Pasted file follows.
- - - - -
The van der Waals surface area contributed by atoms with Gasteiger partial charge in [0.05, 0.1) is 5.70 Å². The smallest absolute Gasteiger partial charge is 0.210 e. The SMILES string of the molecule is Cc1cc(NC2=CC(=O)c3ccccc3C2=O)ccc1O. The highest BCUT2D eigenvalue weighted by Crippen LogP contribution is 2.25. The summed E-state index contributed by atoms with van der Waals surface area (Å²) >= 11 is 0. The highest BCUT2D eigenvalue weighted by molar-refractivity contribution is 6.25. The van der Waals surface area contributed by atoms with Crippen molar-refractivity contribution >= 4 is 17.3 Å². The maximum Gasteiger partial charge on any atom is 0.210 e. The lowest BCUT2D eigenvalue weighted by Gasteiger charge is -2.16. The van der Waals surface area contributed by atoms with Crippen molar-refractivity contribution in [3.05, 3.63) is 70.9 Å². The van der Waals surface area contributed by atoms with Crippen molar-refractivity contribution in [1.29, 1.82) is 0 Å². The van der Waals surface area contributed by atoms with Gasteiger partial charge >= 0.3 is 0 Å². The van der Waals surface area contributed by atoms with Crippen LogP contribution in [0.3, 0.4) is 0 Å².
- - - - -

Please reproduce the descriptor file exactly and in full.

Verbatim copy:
The van der Waals surface area contributed by atoms with Gasteiger partial charge in [0.05, 0.1) is 5.70 Å². The smallest absolute Gasteiger partial charge is 0.210 e. The SMILES string of the molecule is Cc1cc(NC2=CC(=O)c3ccccc3C2=O)ccc1O. The highest BCUT2D eigenvalue weighted by Crippen LogP contribution is 2.25. The summed E-state index contributed by atoms with van der Waals surface area (Å²) >= 11 is 0. The highest BCUT2D eigenvalue weighted by molar-refractivity contribution is 6.25. The van der Waals surface area contributed by atoms with Crippen molar-refractivity contribution >= 4 is 17.3 Å². The maximum Gasteiger partial charge on any atom is 0.210 e. The lowest BCUT2D eigenvalue weighted by Gasteiger charge is -2.16. The van der Waals surface area contributed by atoms with Crippen molar-refractivity contribution in [3.05, 3.63) is 70.9 Å². The van der Waals surface area contributed by atoms with Crippen molar-refractivity contribution in [1.29, 1.82) is 0 Å². The van der Waals surface area contributed by atoms with Gasteiger partial charge >= 0.3 is 0 Å². The van der Waals surface area contributed by atoms with Crippen LogP contribution in [0.3, 0.4) is 0 Å².